International Women's Day 2017: Female traffic lights installed at pedestrian crossing stir debate in Australia

This initiative has been taken to promote gender equality and reduce unconscious bias in the society.

Female traffic lights to promote gender equality in Australia
A woman walks past a pedestrian traffic light with a female figure during International Women's Day. Reuters

Melbourne has installed "female" pedestrian traffic signals as part of a gender equality campaign promotion to combat and reduce "unconscious bias" on International Women's Day on Wednesday.

"The idea behind this equal crossings initiative ... is to promote gender equality and reduce unconscious bias through changing some of the iconography we see every day," Martine Letts from advocacy group The Committee of Melbourne, told the Australian Broadcasting Corporation.

"The aim is to move towards one-to-one male and female representation across the state of Victoria."

Ten stop/go lights depicting pedestrian figures dressed in skirts were being installed on traffic lights at one of the city's busiest intersections on Tuesday, a day before International Women's Day. However, this move met with a mixed response and many have even questioned the point of the 12-month trial.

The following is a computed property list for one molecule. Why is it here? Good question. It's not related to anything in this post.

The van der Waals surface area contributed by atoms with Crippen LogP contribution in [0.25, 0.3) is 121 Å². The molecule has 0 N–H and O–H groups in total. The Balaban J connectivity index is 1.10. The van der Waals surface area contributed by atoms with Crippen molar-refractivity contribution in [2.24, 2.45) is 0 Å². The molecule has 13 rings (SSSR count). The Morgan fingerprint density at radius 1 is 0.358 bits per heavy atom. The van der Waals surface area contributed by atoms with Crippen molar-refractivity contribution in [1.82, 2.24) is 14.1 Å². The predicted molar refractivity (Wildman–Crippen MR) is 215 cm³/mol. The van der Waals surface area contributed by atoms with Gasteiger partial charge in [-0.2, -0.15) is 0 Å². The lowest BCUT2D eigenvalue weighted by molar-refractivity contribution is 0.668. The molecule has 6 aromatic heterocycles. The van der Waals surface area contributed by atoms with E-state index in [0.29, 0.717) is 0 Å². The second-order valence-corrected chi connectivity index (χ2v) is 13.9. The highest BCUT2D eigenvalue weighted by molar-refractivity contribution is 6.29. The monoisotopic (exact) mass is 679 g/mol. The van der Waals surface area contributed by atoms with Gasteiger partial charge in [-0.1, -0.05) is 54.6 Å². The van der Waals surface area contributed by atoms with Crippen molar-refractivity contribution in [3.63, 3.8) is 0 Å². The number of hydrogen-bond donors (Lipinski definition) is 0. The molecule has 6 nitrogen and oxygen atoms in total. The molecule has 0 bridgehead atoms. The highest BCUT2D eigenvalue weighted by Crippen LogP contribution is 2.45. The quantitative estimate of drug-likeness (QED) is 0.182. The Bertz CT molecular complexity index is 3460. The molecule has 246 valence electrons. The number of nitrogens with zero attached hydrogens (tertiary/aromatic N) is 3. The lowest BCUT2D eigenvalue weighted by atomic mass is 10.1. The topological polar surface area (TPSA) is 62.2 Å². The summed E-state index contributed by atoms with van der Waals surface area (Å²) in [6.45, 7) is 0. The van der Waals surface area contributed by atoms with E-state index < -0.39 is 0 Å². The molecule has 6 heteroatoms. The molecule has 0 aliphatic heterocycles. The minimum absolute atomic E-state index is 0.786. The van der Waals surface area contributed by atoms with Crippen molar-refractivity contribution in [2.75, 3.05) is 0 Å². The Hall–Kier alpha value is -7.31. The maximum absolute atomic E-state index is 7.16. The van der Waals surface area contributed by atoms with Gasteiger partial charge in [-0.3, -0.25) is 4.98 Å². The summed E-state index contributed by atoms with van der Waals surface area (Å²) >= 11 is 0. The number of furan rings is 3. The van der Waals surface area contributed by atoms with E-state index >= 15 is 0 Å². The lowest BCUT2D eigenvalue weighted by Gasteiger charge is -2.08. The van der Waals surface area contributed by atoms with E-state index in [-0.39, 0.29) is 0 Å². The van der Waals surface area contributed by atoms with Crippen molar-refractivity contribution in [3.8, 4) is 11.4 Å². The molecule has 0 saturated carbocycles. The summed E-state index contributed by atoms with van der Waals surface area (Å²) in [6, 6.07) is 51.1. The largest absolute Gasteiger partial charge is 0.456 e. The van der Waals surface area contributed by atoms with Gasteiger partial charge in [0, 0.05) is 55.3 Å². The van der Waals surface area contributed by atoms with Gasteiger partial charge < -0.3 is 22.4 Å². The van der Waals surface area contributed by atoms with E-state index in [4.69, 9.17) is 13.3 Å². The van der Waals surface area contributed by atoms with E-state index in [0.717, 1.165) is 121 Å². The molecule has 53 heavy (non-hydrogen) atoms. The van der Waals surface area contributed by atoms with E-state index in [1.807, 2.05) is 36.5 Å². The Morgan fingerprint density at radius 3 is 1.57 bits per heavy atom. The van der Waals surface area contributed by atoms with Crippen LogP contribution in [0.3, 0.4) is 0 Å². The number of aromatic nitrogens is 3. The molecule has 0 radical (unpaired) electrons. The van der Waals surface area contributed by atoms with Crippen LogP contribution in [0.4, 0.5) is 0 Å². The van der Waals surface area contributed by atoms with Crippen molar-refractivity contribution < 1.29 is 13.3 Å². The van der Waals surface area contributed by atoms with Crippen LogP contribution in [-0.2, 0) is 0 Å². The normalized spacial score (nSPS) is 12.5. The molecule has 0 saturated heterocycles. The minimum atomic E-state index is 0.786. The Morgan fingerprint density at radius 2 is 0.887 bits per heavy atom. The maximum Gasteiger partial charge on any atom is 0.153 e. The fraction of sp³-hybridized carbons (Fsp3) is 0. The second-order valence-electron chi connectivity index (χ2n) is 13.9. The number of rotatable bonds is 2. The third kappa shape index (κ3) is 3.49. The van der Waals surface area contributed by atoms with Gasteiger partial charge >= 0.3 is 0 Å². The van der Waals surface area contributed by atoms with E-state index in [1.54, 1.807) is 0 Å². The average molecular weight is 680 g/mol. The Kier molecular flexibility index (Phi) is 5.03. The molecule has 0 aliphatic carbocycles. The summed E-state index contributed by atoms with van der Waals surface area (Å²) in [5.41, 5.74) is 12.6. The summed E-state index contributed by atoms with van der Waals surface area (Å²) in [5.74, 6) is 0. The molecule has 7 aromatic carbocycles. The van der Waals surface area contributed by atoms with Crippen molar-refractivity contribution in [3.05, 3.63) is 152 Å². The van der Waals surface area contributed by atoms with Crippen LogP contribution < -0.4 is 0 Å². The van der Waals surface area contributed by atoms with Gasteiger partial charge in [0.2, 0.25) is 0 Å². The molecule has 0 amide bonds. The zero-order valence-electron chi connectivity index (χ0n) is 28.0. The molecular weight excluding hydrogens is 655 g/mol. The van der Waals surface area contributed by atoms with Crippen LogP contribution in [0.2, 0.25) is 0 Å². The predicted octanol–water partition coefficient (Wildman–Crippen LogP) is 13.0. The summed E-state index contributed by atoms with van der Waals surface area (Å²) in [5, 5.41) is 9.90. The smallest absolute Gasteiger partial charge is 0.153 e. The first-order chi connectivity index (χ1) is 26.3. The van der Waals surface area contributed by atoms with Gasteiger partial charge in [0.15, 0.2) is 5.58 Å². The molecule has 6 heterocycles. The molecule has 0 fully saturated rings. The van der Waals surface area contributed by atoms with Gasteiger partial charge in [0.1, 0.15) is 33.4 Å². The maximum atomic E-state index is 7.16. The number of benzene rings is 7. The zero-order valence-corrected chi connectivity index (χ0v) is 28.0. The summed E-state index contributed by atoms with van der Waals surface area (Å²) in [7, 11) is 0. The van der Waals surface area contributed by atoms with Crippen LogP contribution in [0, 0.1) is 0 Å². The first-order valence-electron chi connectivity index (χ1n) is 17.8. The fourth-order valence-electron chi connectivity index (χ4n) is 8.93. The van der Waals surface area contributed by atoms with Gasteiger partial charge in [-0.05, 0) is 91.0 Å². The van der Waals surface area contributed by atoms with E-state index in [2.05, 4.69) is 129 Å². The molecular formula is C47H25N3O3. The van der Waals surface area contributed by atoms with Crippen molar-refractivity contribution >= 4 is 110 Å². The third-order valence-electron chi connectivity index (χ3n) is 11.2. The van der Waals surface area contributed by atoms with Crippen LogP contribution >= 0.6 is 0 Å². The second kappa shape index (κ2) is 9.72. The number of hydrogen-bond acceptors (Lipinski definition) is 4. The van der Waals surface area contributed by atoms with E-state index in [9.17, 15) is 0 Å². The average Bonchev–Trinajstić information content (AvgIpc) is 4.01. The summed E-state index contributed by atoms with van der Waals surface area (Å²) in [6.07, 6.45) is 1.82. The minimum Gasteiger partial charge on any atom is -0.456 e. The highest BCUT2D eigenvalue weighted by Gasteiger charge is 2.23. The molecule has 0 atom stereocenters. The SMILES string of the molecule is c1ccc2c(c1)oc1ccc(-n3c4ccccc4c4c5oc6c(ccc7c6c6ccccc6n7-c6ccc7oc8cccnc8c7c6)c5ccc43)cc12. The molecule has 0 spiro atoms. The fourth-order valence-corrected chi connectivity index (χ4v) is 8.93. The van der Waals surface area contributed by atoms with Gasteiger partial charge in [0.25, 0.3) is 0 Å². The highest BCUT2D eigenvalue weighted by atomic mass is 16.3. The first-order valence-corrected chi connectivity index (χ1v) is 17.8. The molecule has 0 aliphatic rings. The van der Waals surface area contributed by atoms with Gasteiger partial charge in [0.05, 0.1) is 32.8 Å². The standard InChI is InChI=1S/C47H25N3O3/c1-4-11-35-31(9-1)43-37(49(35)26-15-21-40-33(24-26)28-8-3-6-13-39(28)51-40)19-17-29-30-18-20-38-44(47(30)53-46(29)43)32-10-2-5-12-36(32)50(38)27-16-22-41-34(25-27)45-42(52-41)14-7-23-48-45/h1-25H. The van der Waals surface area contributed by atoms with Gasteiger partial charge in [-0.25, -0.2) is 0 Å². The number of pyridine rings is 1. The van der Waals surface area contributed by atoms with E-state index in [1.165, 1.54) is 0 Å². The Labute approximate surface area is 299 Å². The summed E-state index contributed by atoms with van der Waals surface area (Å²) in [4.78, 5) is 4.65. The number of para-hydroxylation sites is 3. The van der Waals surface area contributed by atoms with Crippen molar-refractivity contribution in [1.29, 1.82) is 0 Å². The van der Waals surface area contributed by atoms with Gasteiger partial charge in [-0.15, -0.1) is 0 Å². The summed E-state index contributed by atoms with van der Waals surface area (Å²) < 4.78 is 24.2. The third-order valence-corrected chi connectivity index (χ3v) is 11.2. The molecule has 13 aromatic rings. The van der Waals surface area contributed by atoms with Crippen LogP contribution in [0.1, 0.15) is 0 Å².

"I like to think of Melbourne's new traffic lights as little green men in drag," tweeted Thomas John Jaspers.

Fiona Richardson, Victoria state's Minister for Women, supported the move and said that it would make public space more inclusive of women.

"There are many small - but symbolically significant - ways that women are excluded from public space," she said in a statement.

She added: "A culture of sexism is made up of very small issues, like how the default pedestrian crossings use a male figure, and large issues such as the rate of family violence facing women. We are a government working towards gender equality for all women."

Meanwhile, Melbourne Mayor Robert Doyle questioned the value of the initiative. "I'm all for doing anything we can for gender equity, but really?" Doyle told the reporters. "Unfortunately I think this sort of costly exercise is more likely to bring derision rather than support to what is a very important issue," he added.

According to reports, it costs an average of $8,400 to change six traffic lights. Richardson insisted that no taxpayer money was spent on the trial that was organised by the Committee for Melbourne. The money was jointly paid by the Committee for Melbourne and Bayswater company Camlex Electrical.

The move has also split opinion on social media, with one tweeting that it was "feminism at its worst".